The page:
M-Net�s Big Brother Revolution kicked off on 6 September and runs for 91 days. Audiences across the continent have access to one of the biggest hit-reality TV series to ever be produced globally.

From Top to Bottom: Big Brother housemates,Inside the Big Brother Revolution house, Another view of the Big Brother Revolution house
The 12 girls and 12 boys in the house come from 12 African countries, with Ethiopia and Mozambique the new countries included in this series. The show is hosted by Nigerian TV star, IK Osakioduwa and is shot at Sasani Studios in Johannesburg.

In this series, the prize money has been doubled and now stands at US $200 000. In addition, the old rule of banning conspiracy has been lifted and contestants are free to forge alliances and play a strategic game. Voting has also changed with the audience been asked to vote for the housemate they want to see remain in the series rather than the housemate they want to see leave the house.

One of the big changes implemented was in the design of the house, which showcases great technology and multi-faceted African style d�cor.

M-Net�s African Director, Biola Adekanbi says that this time round the house �is all about comfort and style. The aim with this season was to provide an oasis, to make the house as pleasant on the eye as possible. After three seasons, it was time for a fresh spin. This series is for the fans, to say thank you for supporting Big Brother since it began. We aim to give the best show ever.�

Vallery Groenewald, Art Director explains that they were tasked with creating a look and feel that suited the theme of this season�s Big Brother Revolution. �I didn�t want to lose the African theme completely as it is such a strong part of the format and makes the show very special. We therefore did a lot of research and brainstorming on what the Africa Revolution meant.�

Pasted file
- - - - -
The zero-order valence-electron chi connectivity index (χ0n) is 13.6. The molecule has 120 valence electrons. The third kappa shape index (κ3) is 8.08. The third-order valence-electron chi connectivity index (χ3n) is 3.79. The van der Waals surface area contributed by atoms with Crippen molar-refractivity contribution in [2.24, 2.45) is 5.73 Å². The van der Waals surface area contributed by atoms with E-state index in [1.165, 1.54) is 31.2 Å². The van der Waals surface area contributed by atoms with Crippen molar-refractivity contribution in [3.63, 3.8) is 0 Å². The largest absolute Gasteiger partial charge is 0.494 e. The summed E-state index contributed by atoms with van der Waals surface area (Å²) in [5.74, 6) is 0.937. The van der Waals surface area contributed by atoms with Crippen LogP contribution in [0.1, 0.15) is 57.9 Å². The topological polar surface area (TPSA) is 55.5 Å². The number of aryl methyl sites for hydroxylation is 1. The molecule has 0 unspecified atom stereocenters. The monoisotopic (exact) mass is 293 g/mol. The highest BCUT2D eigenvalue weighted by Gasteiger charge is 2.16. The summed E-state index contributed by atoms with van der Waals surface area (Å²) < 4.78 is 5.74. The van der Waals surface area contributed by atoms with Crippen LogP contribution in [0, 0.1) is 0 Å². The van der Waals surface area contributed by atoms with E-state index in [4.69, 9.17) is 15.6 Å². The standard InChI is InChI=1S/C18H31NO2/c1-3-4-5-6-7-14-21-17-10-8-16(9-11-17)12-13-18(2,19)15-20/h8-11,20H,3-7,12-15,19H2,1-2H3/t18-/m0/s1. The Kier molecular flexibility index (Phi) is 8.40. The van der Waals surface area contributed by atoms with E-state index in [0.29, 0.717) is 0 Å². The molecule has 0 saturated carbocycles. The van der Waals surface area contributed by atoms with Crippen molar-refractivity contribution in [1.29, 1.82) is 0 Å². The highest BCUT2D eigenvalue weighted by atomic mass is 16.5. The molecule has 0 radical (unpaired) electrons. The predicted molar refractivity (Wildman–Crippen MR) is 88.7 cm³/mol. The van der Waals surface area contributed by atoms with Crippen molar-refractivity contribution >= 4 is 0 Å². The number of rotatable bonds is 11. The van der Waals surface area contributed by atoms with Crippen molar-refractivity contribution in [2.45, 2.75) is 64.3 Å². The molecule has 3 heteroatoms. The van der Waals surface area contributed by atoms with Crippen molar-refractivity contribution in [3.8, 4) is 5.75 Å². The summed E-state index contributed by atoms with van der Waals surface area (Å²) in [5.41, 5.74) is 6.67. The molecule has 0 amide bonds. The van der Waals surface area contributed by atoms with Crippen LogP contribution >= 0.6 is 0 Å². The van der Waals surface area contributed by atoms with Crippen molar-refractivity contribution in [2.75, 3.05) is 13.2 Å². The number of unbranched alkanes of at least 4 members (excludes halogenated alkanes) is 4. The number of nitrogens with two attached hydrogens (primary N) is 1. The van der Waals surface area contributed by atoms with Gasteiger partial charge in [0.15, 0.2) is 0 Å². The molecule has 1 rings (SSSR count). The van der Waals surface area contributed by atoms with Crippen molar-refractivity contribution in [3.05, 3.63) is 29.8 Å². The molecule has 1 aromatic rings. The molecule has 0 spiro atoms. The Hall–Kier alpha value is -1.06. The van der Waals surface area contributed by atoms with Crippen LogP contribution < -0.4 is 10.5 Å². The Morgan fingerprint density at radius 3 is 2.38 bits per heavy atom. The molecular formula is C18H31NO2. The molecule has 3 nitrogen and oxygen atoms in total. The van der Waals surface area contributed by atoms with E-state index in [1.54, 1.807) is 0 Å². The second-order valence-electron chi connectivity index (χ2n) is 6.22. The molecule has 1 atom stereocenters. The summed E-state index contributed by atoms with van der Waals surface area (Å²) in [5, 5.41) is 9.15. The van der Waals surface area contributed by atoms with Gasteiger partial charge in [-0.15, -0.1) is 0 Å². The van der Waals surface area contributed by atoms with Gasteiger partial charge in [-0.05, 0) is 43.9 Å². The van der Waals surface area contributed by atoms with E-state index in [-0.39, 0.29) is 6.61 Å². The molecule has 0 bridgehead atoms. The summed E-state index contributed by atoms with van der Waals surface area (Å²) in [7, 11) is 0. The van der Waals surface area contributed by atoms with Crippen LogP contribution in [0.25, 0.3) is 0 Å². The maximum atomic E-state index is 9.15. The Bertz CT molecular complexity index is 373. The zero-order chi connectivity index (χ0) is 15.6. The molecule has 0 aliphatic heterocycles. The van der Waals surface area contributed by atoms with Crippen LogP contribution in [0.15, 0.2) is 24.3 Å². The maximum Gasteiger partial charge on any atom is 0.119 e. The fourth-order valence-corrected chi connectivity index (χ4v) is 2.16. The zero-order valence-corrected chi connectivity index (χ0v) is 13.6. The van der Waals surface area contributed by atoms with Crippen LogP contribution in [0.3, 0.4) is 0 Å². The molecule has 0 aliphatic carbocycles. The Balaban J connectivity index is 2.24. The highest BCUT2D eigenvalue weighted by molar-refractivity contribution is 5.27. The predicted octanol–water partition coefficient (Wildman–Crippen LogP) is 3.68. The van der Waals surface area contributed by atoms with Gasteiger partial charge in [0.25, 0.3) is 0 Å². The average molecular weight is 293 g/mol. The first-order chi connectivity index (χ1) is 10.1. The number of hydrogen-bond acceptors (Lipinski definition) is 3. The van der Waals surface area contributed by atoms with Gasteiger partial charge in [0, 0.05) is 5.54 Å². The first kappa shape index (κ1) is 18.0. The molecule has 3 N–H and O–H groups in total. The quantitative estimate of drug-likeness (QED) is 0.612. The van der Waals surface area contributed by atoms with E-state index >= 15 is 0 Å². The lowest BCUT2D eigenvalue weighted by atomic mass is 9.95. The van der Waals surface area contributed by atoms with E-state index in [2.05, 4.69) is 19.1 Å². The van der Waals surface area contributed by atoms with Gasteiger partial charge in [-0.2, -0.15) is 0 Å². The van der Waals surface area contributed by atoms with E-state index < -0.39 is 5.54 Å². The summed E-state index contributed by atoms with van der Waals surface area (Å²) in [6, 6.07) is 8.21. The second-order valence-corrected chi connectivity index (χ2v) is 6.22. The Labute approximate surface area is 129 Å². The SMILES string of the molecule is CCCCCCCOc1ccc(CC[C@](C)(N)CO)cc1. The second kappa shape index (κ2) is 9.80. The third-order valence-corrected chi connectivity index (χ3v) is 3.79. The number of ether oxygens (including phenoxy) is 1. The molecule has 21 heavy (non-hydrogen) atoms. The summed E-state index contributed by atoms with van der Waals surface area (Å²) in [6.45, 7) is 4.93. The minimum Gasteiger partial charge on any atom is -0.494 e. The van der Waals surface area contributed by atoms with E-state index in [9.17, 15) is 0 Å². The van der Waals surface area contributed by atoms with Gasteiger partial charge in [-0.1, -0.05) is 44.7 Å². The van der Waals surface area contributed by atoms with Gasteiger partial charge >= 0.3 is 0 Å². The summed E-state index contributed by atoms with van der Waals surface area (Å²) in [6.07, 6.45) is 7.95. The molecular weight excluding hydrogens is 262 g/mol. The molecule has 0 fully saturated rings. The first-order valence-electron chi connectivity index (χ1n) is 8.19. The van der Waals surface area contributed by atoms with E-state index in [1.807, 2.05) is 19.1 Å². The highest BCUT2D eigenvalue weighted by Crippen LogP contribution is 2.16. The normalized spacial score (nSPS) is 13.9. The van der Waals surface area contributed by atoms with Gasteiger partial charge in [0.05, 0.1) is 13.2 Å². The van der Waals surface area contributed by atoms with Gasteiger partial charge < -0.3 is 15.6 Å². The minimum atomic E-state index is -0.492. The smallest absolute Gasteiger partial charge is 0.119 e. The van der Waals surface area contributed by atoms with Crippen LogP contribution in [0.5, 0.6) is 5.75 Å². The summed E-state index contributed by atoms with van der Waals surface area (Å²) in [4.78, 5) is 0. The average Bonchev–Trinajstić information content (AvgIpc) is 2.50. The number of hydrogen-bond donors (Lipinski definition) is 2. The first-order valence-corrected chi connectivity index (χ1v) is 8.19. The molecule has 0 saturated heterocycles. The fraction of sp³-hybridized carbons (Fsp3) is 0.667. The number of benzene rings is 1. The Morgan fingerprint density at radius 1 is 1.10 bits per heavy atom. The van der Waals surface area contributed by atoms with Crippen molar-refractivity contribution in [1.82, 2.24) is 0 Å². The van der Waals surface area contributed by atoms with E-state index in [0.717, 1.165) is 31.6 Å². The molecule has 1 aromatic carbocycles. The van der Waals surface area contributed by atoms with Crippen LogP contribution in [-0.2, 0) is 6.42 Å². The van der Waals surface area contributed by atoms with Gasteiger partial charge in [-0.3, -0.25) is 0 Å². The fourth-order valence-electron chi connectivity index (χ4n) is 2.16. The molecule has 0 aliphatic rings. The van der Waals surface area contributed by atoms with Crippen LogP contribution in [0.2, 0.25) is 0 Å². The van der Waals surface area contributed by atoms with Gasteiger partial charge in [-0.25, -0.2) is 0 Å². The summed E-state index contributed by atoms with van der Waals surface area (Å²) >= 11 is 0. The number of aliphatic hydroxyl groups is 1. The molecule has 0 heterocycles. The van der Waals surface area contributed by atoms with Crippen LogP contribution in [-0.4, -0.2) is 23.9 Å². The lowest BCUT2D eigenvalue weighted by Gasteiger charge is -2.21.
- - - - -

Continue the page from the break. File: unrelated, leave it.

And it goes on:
Groenewald continues: �When one thinks of African design, there are a few strong elements that come to mind � lots of texture, warm earthy tones and a connection to nature. On the Revolution side of things, one could go in many directions. We preferred to use the fact that it strongly resembles change, and one of the major changes in Africa is our era of technology. Our aim became to create a fusion between texture and technology.�

M-Net Publicity Executive, Portia Adams, says that filming the housemates on a 24-hour basis is a challenge. �We have 100 microphones at work and 40 cameras, including manned, remote and miniature �lipstick� cameras. The Big Brother house is a technological achievement that includes 14 000 meters of cabling. To renovate the house took 70 000 bricks, 6 tones of cement and 4 tones of structural and reinforcing.�

Eileen Sandrock, CEO of Sasani Studios, explains that creating the new house, �was an enormous challenge. We had an extremely tight timeframe and the team working on it literally worked throughout the night in order to achieve our deadline. We built a double story house in six weeks and the end result is a completely revolutionary Big Brother.�

She elaborates that the layout of the new house includes a separate penthouse, the �Palace�. �It also has a pool and a jacuzzi, the kitchen has moved and changed completely and there is now an upstairs area.�

Asked about the voyeuristic aspect of the show and how this impacts the housemates and the desire for audiences to witness wild behaviour, Sandrock responds: �Voyeurism will always have a distinct appeal. It is unpredictable. It�s the �fly on the wall perspective�, showing scenes in private settings and the viewers wait with bated breath for the possibility of a bit of nudity. It�s a format that everyone loves to hate. I have been waiting for years for this phenomenon to fade but it is still clearly very much alive. In fact when the first Big Brother was launched, I thought �of course�why didn�t I think of that myself?� everyone is a bit voyeuristic.�

Big Brother Revolution is produced for M-Net by Endemol.